The trick is to RE-WIRE your brain, so that when you think of doing something, instead of your lighting fast reptile brain automatically going to the WORST possible outcome, it either goes to the BEST one, (giving you a really POSITIVE feeling) or a more likely, neutral outcome.

Think of it like a circuit. One wire splitting into two wires. At the end of each wire is a possible outcome. One good, one bad.

But since our brain’s PRIME DIRECTIVE is to keep us safe, the “wire” leading to the WORST outcome is a lot thicker. So our brain impulse more easily travels down THAT wire to the WORST outcome.

But by taking the time to BUILD UP the BEST possible outcome, so that wire is AS THICK as the “fear” wire, you’ll have a more realistic imagined outcome. Meaning BOTH WIRES will be “checked” by your brain impulse, and you’ll have a more neutral feeling.

There are plenty of ways to do this.

You’ll find them all here:


Obliterate False Fears

How To Deprogram Yourself

I read an interesting history book a while back.

It’s premise was that all of human history could be described as a timid, lazy people.

All of the major historical events were driven primarily by two goals.

One to make things less scary, and two to make them easier.

Scared and lazy people making things easier and less scary.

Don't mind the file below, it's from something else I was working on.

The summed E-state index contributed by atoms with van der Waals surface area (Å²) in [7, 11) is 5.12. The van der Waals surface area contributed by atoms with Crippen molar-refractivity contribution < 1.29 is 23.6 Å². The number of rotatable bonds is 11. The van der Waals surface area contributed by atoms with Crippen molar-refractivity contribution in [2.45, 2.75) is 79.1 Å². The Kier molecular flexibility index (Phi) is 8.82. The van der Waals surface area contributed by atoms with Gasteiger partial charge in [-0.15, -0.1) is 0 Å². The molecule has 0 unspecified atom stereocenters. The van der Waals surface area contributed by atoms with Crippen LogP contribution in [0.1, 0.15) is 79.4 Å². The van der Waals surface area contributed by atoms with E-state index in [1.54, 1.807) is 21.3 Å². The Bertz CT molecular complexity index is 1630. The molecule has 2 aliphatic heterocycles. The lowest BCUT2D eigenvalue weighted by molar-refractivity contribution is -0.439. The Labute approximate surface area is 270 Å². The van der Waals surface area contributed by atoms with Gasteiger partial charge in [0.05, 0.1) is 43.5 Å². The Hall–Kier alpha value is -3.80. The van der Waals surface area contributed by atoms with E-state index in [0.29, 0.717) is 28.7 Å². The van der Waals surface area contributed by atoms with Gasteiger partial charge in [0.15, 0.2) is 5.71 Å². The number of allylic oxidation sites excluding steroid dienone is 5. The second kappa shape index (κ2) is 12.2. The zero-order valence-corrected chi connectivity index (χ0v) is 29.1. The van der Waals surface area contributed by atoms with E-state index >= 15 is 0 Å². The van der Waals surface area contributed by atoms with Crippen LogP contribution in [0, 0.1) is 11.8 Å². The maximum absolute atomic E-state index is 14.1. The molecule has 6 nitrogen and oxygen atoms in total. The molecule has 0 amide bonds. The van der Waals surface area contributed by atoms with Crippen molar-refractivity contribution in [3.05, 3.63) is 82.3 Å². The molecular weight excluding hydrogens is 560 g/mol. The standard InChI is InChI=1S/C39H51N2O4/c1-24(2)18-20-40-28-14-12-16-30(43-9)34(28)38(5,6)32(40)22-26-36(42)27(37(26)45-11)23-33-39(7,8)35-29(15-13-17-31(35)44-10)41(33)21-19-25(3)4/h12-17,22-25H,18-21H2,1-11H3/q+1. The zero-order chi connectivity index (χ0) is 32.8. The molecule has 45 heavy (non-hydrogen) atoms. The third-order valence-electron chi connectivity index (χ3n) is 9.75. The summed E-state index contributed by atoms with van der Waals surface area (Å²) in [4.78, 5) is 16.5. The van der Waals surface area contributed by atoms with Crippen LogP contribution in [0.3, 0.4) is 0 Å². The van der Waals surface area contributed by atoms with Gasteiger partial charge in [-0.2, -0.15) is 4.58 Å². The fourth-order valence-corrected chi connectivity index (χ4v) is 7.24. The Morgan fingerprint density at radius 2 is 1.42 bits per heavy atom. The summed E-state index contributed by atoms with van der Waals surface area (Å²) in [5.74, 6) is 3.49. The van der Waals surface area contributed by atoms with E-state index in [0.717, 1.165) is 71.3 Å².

Now, this is just one way of looking at things. One thing about NLP is you learn that “meaning” is pretty flexible.

Sure, if you’re measuring how many grams something is in a laboratory, there’s not much room for coming up with different meanings.

But any time you have anything related to the human experience, or even a biological experience (trees growing, etc.) meaning really IS flexible.

Which is good news when we’re talking about things that scare us.

I’m sure you’ve heard the popular “self-help” description of FEAR:

False Enemies Appearing Real.

Sounds cool, sounds like you know what’s up, but just coming up with smart sounding sayings like that doesn’t really help much when you’ve got to stand up in front of people and give an impromptu speech.

You can tell yourself that your fears are false until you’re blue in the face, but when you stand up, everybody gets quiet and looks at you, it’s kind of hard to logic your way out of being petrified.

So, how exactly do make that “truism” real?

How do we actually FEEL that our fears are false, rather than pretending we’re all that?

Practice, that’s how.

One of the things about being human is we are all born WAY before we are fully developed.

Meaning the first years of our lives, our brains are a sponge.

Unfortunately, we tend to soak up both TRUE things about the world around us, and FALSE things.

Since our brains were designed for a much different time, being “safe” rather than “sorry” makes our young brains a lot less discriminating.

So we learn that a lot of things are scary, even when they’re not.

Problem is that here we are as adults, with those learned experienced programmed into us like they are instincts.

So they those “false” fears FEEL just as real as the REAL fears.

Luckily, we can slowly dismantle the false ones, and keep the real ones.

By focused visualization, mental exercises, journaling and other “tricks.”

It’s not magic, and it does take time.

But imagine what you’ll be able to do when you’re ONLY afraid of things you SHOULD be afraid of? Like escaped tigers and jumping out of airplanes.

Learn How: